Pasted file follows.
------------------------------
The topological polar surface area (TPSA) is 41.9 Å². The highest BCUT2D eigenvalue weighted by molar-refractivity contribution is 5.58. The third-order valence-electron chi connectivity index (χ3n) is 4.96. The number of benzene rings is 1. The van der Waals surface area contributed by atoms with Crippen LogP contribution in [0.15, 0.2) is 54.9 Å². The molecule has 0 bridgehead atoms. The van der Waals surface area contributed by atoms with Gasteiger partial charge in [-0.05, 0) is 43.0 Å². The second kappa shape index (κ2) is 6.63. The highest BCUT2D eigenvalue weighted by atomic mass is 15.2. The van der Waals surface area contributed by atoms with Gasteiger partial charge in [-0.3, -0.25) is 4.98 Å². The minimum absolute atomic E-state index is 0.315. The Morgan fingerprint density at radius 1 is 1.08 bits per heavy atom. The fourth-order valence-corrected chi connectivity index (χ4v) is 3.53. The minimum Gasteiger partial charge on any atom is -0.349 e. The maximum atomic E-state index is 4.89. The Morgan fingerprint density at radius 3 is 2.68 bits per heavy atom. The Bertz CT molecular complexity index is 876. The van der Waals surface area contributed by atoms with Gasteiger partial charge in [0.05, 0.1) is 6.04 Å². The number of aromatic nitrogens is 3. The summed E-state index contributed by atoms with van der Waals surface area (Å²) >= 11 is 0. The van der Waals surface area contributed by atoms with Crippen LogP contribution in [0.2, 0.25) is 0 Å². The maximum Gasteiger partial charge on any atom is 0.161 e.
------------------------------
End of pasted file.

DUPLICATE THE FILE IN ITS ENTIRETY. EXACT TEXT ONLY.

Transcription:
The topological polar surface area (TPSA) is 41.9 Å². The highest BCUT2D eigenvalue weighted by molar-refractivity contribution is 5.58. The third-order valence-electron chi connectivity index (χ3n) is 4.96. The number of benzene rings is 1. The van der Waals surface area contributed by atoms with Crippen LogP contribution in [0.15, 0.2) is 54.9 Å². The molecule has 0 bridgehead atoms. The van der Waals surface area contributed by atoms with Gasteiger partial charge in [-0.05, 0) is 43.0 Å². The second kappa shape index (κ2) is 6.63. The highest BCUT2D eigenvalue weighted by atomic mass is 15.2. The van der Waals surface area contributed by atoms with Gasteiger partial charge in [-0.3, -0.25) is 4.98 Å². The minimum absolute atomic E-state index is 0.315. The Morgan fingerprint density at radius 1 is 1.08 bits per heavy atom. The fourth-order valence-corrected chi connectivity index (χ4v) is 3.53. The minimum Gasteiger partial charge on any atom is -0.349 e. The maximum atomic E-state index is 4.89. The Morgan fingerprint density at radius 3 is 2.68 bits per heavy atom. The Bertz CT molecular complexity index is 876. The van der Waals surface area contributed by atoms with Gasteiger partial charge in [0.05, 0.1) is 6.04 Å². The number of aromatic nitrogens is 3. The summed E-state index contributed by atoms with van der Waals surface area (Å²) >= 11 is 0. The van der Waals surface area contributed by atoms with Crippen LogP contribution in [0.2, 0.25) is 0 Å². The maximum Gasteiger partial charge on any atom is 0.161 e.